9 THEORY OF OPERATION
In the case of ON-OFF power line carrier channels, the operating frequencies of the equipment at all terminals of the pro-
tected line are generally the same. Thus, a signal transmitted from any terminal is received at all terminals. This is not a
necessary requirement for using this kind of equipment. Rather it is desirable because the protection schemes that use
ON-OFF channels can accommodate a single frequency arrangement and this conserves the carrier spectrum.
When frequency-shift equipment is used over power line carrier, the frequencies of each transmitter on the line must be dif-
ferent from all the others on the same line. For example, if the communication equipment in Figure 9-8 is of the frequency-
shift type, the transmitter at the left end must operate at the same frequencies as the receiver at the right end. Also, the
right end transmitter and left end receiver must operate at the same frequencies while the frequencies of the two transmit-
ters must be different. This is necessary because with frequency-shift equipment the transmitters associated with a given
line protection scheme are not all generally sending the MARK or the SPACE frequencies at the same time. Thus, if a
receiver were able to receive more than one transmitter, it could be simultaneously receiving a MARK signal from one and
a SPACE signal from another.
This would not result in a workable protection scheme. When power line carrier channels are used, significant losses are
present in the coupling equipment and the line itself. Depending on these losses and the ambient noise on the line, the
transmitter power required may vary from about 1 to 10 watts and even more in extreme cases.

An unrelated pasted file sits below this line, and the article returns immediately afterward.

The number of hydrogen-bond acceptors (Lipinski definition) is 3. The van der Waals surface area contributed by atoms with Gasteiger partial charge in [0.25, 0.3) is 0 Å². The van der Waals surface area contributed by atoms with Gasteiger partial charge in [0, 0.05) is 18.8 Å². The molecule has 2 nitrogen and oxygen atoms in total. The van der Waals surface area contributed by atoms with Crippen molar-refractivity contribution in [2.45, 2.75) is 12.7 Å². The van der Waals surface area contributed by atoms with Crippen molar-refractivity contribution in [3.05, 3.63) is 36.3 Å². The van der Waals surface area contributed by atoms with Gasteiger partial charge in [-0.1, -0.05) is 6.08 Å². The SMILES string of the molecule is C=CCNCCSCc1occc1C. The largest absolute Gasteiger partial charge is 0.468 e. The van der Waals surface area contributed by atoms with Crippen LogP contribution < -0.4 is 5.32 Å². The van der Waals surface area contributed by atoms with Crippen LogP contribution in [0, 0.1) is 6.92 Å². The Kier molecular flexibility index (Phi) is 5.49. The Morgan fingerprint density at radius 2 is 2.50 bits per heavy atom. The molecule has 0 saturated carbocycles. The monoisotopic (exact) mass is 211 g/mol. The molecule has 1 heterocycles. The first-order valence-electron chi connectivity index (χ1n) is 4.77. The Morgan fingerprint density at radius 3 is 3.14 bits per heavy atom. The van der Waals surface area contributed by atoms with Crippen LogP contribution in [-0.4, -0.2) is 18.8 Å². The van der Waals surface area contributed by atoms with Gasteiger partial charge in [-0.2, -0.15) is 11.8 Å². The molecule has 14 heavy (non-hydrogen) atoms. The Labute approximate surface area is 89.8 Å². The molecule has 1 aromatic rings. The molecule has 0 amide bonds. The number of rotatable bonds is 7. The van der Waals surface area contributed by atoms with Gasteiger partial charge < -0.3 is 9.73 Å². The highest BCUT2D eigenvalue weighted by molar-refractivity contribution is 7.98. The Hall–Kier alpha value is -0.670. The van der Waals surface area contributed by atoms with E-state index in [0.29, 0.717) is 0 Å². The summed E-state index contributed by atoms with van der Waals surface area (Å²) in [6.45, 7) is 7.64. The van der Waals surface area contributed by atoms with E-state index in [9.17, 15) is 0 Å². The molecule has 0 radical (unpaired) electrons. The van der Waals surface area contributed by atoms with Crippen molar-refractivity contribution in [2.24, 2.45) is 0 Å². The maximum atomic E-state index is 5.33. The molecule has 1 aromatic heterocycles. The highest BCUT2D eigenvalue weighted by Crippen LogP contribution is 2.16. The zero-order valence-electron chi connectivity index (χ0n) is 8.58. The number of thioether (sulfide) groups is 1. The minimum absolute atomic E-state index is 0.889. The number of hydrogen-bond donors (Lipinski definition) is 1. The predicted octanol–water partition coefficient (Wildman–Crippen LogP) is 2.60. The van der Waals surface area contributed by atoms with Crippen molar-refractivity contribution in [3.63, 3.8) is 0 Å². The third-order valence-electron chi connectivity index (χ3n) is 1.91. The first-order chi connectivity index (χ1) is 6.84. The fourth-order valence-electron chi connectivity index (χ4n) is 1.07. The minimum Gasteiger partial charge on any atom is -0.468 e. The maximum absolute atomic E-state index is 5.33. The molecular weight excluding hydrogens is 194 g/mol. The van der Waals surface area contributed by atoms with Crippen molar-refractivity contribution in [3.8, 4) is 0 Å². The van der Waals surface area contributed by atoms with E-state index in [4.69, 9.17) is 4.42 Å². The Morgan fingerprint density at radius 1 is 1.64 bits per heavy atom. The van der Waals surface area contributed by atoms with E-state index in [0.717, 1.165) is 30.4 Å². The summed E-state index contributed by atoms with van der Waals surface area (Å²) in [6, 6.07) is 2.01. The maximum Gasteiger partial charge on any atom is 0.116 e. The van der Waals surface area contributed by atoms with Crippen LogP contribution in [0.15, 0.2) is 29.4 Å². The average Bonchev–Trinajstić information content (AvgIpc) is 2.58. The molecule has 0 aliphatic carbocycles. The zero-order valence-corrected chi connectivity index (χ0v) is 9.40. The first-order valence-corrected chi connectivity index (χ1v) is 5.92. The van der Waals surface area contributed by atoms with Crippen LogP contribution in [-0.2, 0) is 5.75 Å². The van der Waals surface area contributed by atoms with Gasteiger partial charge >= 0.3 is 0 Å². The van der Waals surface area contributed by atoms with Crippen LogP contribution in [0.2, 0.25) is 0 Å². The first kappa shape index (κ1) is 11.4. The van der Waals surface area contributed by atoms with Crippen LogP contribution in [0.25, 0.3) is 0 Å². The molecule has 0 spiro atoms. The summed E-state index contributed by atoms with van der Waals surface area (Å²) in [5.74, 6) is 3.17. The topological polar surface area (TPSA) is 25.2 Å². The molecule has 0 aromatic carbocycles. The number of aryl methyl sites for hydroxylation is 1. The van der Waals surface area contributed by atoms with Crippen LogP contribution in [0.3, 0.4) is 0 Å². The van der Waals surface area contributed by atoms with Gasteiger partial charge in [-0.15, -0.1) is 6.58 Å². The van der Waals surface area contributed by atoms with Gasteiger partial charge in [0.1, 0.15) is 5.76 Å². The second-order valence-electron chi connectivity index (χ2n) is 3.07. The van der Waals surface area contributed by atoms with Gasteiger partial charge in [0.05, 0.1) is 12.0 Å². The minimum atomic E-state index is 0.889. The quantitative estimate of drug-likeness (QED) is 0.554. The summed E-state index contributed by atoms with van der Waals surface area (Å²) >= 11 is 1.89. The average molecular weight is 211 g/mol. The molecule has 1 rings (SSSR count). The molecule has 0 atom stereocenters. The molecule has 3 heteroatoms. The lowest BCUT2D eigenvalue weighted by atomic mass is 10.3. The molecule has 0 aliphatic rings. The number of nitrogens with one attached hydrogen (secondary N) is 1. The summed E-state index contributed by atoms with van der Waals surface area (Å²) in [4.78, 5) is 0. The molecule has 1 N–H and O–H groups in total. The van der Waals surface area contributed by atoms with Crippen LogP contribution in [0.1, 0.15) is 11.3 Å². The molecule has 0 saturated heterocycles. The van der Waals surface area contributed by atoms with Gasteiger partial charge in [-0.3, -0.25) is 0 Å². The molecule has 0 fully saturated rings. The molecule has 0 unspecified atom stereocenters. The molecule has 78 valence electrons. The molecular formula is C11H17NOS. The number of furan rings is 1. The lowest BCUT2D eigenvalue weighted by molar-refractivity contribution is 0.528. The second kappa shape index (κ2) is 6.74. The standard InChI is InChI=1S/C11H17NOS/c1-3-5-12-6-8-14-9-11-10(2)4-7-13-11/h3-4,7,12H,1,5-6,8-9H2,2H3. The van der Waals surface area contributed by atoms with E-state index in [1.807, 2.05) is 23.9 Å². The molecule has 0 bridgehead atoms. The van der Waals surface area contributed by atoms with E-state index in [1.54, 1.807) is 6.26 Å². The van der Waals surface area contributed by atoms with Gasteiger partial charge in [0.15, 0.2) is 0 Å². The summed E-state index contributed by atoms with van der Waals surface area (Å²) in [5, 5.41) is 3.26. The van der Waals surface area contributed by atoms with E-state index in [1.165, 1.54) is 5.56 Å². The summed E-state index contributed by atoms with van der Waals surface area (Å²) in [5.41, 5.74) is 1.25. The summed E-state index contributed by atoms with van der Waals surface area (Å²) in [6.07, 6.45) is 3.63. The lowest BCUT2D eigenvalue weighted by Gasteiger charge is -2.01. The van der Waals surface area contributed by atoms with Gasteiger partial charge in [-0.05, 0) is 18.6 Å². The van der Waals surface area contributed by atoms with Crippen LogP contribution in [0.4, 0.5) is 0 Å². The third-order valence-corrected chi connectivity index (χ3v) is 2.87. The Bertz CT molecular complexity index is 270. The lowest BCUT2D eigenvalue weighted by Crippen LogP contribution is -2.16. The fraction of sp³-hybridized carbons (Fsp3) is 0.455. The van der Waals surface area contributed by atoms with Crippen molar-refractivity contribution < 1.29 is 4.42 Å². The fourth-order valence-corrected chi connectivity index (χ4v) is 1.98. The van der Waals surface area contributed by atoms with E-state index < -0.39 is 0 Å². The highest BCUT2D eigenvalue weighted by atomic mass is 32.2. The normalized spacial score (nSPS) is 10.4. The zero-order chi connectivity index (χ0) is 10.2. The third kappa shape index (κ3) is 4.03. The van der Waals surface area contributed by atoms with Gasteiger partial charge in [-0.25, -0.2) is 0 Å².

Consider an ON-OFF tripping type of scheme as defined by Figure 9-10. For a moment assume that FDL and NOT1 do not
exist in the logic. During an internal fault, the currents out of the mixing (or sequence) networks at both ends of the line are
in phase with each other so that the outputs of the SQ AMP are in phase at both ends of the line. The transmitters at both
ends of the line are keyed on during the same half cycles that their associated SQ AMPs are attempting to trip via AND1.
Thus, the receivers will be supplying the bottom input to AND1, and tripping will take place when FDH operates to provide
the third input.
Figure 9–10: SINGLE-PHASE COMPARISON TRIPPING SCHEME PRINCIPLE
For external faults, the currents out of the mixing networks at the two ends of the line will be 180° out of phase with each
other. Therefore, during the half cycle that the SQ AMP at one end of the line is producing an output, the one at the remote
end is not, so no tripping will take place. It should be noted that a tripping type of scheme over an ON-OFF channel requires
transmitters of different frequency at each end of the line so that no receiver can receive the locally-transmitted signals; oth-
erwise tripping would occur during external faults. For this reason, such schemes are not generally applied.
L60 Line Phase Comparison System